• Funnel (for pouring the wine mixture into the fermentation container)
  • Fermentation container
  • Air lock and adapter (you’ll see a picture of it later)
  • Dairy thermometer


You want to gather all of the ingredients as well. The ingredients you use depend on the kind of wine you’re making, but generally you’ll need sugar (food for the yeast), yeast nutrient (helps the yeast to start growing), pectic enzyme (helps produce clear wine that lacks a pectic haze), and acid blend (improves the pH balance of the juice and the eventual taste of the wine). Some wines also require yeast energizer (works like yeast nutrient for some types of fruit) and tannin (helps the wine keep longer, promotes clearing, and improves taste).

Of course, the most important wine making ingredient is the yeast. I generally use a Montrachet wine yeast. It performs well in a wide temperature range, produces a somewhat drier wine (one that has less remaining sugar with a higher alcohol content), and tends not to stop working until the fermentation process is complete (a condition known as getting stuck). The yeast you choose makes a great deal of difference in the quality and taste of your wine. Never use bread yeast for wineit tends to produce a low alcohol result and the wine won’t clear properly. After all, the purpose of bread yeast is to produce lots of carbon dioxide for fluffy bread.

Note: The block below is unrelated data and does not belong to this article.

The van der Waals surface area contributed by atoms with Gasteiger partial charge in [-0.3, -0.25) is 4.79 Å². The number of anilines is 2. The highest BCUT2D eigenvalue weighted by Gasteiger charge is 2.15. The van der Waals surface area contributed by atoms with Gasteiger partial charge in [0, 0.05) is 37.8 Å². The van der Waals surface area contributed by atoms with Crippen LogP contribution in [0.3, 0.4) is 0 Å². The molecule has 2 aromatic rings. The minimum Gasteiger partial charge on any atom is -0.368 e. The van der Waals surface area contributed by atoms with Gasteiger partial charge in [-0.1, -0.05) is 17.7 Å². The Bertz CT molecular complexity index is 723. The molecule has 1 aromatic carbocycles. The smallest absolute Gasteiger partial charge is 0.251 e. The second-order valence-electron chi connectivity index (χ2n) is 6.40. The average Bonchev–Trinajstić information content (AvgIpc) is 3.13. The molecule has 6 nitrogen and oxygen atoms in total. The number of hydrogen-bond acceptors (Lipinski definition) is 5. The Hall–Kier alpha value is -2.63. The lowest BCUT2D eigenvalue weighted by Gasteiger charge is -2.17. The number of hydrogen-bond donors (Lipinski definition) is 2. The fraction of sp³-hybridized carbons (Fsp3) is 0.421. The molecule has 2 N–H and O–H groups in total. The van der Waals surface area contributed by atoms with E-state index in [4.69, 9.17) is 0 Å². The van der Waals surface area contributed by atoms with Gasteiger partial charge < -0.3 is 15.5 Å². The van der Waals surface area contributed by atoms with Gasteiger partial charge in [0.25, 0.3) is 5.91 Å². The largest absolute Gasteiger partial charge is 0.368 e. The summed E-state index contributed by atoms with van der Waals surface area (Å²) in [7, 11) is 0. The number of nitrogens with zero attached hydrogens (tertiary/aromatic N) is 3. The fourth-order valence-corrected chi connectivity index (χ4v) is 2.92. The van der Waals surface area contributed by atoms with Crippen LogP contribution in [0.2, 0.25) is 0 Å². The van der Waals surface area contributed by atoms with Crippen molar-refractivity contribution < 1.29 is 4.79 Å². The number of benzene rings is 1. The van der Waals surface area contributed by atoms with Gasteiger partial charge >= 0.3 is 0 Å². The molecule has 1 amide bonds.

There are a lot of sources for recipes and I’ll eventually share some of mine, but each recipe produces different results, so you’ll have to play around to see what produces the result you like best. That’s part of the fun of making wine. Here’s a picture of my wine making ingredients:

WineDay1_1

After you have everything gathered, mix the ingredients in the mixing container to produce the must (the name of the wine mixture), but don’t add the yeast. The next step for me is to gently warm the must to the optimal temperature for the yeast (105 degrees for Montrachet). Keep mixing the ingredients to make absolutely certain they’re mixed completely. Measure the temperature carefullytoo cold and the yeast won’t start as quickly as it couldtoo hot and you’ll kill the yeast:

WineDay1_2

After the mixture is at the right temperature, pour it into the fermentation container. Sprinkle the yeast on top. Add water to the air lock and attach the air lock to the fermentation container as shown here:

WineDay1_3